The government has been under pressure over its closeness to Murdoch's News Corporation after Murdoch and his son James gave evidence under oath last week at the British inquiry into press ethics.
Cameron openly admitted courting newspaper proprietors to get his point of view across and that the relationship between politicians and the press had become too close.
But he maintained there was no agreement that in return for the support of his newspapers, among them The Sun and The Times, he would help Murdoch's business interests, including his now-dropped bid for full control of pay-television giant BSkyB.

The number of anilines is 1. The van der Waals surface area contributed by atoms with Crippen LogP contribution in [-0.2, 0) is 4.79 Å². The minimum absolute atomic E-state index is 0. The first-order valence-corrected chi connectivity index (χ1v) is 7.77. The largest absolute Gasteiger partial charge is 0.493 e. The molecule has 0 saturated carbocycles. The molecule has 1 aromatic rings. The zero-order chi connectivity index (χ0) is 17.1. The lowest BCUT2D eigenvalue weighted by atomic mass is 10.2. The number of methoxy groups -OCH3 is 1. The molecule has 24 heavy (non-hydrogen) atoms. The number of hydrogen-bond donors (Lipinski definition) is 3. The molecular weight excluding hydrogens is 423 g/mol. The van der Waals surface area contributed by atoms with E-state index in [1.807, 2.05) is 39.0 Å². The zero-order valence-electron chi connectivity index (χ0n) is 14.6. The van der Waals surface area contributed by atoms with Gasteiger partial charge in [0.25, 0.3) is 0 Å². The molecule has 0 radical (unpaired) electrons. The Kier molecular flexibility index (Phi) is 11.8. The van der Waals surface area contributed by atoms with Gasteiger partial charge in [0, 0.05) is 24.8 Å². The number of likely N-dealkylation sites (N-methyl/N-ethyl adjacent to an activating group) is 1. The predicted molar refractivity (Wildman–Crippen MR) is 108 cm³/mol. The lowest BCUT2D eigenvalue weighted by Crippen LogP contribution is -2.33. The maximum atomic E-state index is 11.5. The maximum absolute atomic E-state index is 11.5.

"The thing that people are asking is: was there some big deal, some big agreement between me and Rupert Murdoch or James Murdoch that in return for their support for the Conservative Party I would somehow help their business interests or allow this merger to go through. That is not true," he said.
"I do not do things to change my policies to suit this proprietor or that proprietor. That is not the way I work and I will say that under oath," he told BBC television.
"It would be absolutely wrong for there to be any sort of deal -- and there wasn't."